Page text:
5 Strategies for Decarbonising the Construction Industry

Co-creating our cities with nature will benefit us all

To mitigate global warming to a level safe for humans and to prevent irreversible climate effects or a self-accelerating global warming, it is crucial to keep the average global temperature rise below 2°C and, ideally, limit it to 1.5°C, as every 1/10°C counts.¹ Achieving this goal requires a significant reduction in greenhouse gas (GHG) emissions, aiming for global net neutrality by 2050.

Cities play a vital role in the journey toward net-zero emissions.² Currently, buildings and construction contribute to nearly 40% of global GHG emissions. With urban growth expected to increase substantially over the next 30 years, it’s equivalent to creating a new city the size of New York every month. This relentless growth makes it challenging to transition from resource-intensive built environments to widespread adoption of climate-neutral practices. Recognising the importance of addressing existing and outdated infrastructure, there is a need to shift the focus of pioneering projects from merely achieving net-zero emissions to creating climate-positive developments.‍

Five complementary principles and strategies can collectively guide infrastructure and built environment systems toward harmonising with nature. These will include:

Shift Towards Nature-Based Solutions

Nature-based solutions (NbS) align with natural processes and offer various advantages while enhancing building performance. Innovative planning, design, and construction demonstrate that engineered solutions utilising nature for heating, cooling, shading, and water management, such as streetscapes, roofs, and green walls, not only enhance human well-being but also promote biodiversity and improve natural ecosystem health. An example of this integrated approach is the Vertical Forest concept pioneered by Stefano Boeri Architetti, which illustrates a new cohabitation model for various species.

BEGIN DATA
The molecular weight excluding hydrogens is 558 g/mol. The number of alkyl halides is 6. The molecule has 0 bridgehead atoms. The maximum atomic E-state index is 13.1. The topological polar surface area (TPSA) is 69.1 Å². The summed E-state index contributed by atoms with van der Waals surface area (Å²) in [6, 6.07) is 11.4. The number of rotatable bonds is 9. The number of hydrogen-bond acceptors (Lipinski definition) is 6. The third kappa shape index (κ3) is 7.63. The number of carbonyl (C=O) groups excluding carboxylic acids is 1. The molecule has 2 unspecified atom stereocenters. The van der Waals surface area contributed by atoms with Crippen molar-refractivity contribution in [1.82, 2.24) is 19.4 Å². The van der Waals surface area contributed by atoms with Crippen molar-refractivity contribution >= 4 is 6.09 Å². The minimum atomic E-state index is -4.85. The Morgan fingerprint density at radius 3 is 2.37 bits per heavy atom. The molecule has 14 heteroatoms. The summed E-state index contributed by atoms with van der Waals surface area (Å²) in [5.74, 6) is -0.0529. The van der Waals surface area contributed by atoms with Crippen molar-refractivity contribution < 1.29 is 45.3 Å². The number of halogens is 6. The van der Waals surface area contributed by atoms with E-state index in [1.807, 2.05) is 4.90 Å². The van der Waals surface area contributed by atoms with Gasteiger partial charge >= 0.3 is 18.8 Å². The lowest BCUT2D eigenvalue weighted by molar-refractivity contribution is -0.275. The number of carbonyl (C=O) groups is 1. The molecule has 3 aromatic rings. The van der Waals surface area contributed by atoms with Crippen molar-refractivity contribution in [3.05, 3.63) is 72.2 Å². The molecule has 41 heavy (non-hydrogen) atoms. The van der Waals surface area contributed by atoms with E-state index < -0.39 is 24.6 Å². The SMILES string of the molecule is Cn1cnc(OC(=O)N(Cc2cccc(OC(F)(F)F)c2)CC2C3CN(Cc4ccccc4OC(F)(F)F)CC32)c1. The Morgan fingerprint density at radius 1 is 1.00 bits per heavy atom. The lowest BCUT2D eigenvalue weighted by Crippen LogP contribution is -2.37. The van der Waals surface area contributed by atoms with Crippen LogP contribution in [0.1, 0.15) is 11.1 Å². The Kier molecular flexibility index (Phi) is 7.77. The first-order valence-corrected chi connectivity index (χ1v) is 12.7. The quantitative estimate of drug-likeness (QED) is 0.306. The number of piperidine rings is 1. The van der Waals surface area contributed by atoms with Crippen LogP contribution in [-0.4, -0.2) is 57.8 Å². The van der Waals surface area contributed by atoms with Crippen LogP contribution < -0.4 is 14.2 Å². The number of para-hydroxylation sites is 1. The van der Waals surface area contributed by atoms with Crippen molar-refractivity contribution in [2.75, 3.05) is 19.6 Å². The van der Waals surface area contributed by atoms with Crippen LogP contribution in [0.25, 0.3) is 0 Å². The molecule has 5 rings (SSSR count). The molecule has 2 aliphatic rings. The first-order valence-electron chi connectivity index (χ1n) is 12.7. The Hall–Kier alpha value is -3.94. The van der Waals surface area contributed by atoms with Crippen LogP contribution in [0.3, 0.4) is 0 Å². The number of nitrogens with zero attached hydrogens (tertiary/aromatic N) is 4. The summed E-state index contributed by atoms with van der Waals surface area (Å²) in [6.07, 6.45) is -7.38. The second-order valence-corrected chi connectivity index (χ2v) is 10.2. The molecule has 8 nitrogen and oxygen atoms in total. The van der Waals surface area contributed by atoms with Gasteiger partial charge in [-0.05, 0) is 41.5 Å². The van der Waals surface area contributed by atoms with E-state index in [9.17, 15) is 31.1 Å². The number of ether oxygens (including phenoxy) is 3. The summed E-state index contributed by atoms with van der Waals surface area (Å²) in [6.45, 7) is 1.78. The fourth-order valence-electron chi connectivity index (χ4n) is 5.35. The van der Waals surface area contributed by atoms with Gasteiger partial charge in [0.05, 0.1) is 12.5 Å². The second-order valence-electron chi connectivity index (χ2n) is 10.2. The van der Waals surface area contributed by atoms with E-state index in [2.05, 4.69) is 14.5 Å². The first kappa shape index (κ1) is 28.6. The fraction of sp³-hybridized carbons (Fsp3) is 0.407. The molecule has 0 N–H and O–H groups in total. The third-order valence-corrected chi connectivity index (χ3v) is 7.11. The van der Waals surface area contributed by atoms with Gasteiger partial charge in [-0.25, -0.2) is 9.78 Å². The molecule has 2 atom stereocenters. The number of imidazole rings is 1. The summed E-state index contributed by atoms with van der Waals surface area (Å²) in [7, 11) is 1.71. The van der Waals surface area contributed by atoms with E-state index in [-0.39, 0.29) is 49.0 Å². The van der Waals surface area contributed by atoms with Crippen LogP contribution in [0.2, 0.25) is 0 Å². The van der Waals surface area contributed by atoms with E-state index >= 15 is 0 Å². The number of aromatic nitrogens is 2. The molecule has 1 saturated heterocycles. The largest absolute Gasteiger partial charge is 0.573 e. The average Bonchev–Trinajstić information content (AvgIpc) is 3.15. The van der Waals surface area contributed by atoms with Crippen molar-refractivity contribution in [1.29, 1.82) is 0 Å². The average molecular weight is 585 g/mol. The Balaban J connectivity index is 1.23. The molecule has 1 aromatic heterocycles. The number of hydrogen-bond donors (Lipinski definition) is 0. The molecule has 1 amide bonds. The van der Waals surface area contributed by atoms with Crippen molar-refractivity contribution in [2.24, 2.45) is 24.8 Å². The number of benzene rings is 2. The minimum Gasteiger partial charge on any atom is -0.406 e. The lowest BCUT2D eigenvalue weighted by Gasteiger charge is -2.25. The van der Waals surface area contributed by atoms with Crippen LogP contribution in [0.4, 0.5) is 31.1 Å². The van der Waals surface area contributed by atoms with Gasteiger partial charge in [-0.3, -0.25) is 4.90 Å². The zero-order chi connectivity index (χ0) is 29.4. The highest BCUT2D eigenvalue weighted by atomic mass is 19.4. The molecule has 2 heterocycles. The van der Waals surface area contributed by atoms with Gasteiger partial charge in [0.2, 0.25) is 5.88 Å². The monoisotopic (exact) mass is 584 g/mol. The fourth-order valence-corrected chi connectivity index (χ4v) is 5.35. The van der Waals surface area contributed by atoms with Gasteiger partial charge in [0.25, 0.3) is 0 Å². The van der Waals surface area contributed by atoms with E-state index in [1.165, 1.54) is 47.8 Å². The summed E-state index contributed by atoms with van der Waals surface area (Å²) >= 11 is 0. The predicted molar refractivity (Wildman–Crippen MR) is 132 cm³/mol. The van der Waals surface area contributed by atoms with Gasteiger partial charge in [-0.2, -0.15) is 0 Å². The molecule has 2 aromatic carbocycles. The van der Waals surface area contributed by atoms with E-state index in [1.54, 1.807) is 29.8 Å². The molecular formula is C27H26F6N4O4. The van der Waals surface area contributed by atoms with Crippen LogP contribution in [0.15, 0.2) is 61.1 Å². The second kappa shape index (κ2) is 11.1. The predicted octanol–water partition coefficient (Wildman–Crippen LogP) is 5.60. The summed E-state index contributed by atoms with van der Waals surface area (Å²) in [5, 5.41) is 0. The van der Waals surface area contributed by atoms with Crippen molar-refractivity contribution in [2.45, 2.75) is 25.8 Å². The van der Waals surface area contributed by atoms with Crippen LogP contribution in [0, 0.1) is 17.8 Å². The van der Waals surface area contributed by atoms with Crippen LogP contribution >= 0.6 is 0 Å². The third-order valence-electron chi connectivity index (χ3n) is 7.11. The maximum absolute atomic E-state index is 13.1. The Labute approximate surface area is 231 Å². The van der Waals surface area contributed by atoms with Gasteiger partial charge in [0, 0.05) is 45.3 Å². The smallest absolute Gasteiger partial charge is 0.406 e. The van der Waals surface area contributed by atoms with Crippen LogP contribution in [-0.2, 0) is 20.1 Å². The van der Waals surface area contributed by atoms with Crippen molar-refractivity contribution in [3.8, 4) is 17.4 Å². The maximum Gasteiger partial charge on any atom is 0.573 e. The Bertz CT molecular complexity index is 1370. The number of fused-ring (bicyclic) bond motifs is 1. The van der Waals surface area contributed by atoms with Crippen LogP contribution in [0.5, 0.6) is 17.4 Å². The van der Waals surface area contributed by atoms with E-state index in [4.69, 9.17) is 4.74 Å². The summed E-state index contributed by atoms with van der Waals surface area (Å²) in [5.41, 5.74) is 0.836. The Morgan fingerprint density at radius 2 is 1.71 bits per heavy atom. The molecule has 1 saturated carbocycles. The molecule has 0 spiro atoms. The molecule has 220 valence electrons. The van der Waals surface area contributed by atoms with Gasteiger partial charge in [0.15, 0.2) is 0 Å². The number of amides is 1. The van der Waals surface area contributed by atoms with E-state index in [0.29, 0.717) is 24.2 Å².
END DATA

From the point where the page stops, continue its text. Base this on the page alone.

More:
Furthermore, bio-based materials like timber can serve as a viable means to reduce embedded emissions, provided that the necessary supply chains for their widespread adoption as structural materials are developed in a timely and sustainable manner.

Compact Built Environment

The development of compact building concepts, incorporating innovative techniques to reduce the land-to-building ratio, allows for increased public green spaces. This approach yields positive benefits for both people and the environment.

Planet-Compatible Urban Utilities

Incorporating management and reduction strategies for airborne and waterborne pollution, as well as addressing the solid waste generated by human urban settlements, is essential. Often, this waste ends up leaking into the surrounding environment.

Restoring and Protecting Nature As Infrastructure

Augmenting existing grey engineered solutions with natural infrastructures is a strategy that enhances resilience to extreme weather events while offering essential services like water supply and treatment.

Preserving and Restoring Biodiversity

Investing in projects and initiatives aimed at preventing the disruption of global migration patterns and local animal habitats is crucial. To achieve significant positive impacts, these approaches must be implemented on a large scale, extending beyond the scope of pilot projects and demonstrations.



1UNFCCC (2023). The Paris Agreement.

2UNEP & GlobalABC (2021). Global Status Report for Buildings and Construction

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18 Aug 2022
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